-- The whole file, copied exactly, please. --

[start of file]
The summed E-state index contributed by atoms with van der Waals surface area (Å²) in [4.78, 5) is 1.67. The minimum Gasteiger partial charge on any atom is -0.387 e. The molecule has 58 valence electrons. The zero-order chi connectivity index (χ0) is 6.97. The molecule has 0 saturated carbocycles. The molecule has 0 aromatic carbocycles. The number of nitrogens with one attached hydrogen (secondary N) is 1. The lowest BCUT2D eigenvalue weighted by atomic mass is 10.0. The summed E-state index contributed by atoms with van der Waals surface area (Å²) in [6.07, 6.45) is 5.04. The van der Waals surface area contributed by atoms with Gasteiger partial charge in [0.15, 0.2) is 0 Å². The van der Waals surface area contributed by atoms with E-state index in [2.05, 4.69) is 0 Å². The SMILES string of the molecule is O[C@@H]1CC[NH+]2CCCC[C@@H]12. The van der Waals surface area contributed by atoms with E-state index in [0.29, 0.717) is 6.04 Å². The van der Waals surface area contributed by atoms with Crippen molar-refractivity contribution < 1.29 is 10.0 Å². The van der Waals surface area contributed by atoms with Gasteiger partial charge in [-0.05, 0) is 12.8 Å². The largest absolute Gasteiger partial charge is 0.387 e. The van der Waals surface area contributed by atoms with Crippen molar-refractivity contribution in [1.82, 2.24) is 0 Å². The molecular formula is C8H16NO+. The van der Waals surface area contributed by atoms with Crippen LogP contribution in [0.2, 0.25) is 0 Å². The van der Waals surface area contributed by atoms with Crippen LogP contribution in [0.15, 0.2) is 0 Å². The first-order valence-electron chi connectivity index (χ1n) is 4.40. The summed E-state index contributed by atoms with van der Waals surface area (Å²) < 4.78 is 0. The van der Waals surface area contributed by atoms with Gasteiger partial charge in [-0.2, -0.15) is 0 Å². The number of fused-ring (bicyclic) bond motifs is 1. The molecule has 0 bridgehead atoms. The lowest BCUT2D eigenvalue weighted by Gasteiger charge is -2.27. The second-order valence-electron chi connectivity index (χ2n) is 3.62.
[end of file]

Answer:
The summed E-state index contributed by atoms with van der Waals surface area (Å²) in [4.78, 5) is 1.67. The minimum Gasteiger partial charge on any atom is -0.387 e. The molecule has 58 valence electrons. The zero-order chi connectivity index (χ0) is 6.97. The molecule has 0 saturated carbocycles. The molecule has 0 aromatic carbocycles. The number of nitrogens with one attached hydrogen (secondary N) is 1. The lowest BCUT2D eigenvalue weighted by atomic mass is 10.0. The summed E-state index contributed by atoms with van der Waals surface area (Å²) in [6.07, 6.45) is 5.04. The van der Waals surface area contributed by atoms with Gasteiger partial charge in [0.15, 0.2) is 0 Å². The van der Waals surface area contributed by atoms with E-state index in [2.05, 4.69) is 0 Å². The SMILES string of the molecule is O[C@@H]1CC[NH+]2CCCC[C@@H]12. The van der Waals surface area contributed by atoms with E-state index in [0.29, 0.717) is 6.04 Å². The van der Waals surface area contributed by atoms with Crippen molar-refractivity contribution < 1.29 is 10.0 Å². The van der Waals surface area contributed by atoms with Gasteiger partial charge in [-0.05, 0) is 12.8 Å². The largest absolute Gasteiger partial charge is 0.387 e. The van der Waals surface area contributed by atoms with Crippen molar-refractivity contribution in [1.82, 2.24) is 0 Å². The molecular formula is C8H16NO+. The van der Waals surface area contributed by atoms with Crippen LogP contribution in [0.2, 0.25) is 0 Å². The van der Waals surface area contributed by atoms with Crippen LogP contribution in [0.15, 0.2) is 0 Å². The first-order valence-electron chi connectivity index (χ1n) is 4.40. The summed E-state index contributed by atoms with van der Waals surface area (Å²) < 4.78 is 0. The van der Waals surface area contributed by atoms with Gasteiger partial charge in [-0.2, -0.15) is 0 Å². The number of fused-ring (bicyclic) bond motifs is 1. The molecule has 0 bridgehead atoms. The lowest BCUT2D eigenvalue weighted by Gasteiger charge is -2.27. The second-order valence-electron chi connectivity index (χ2n) is 3.62.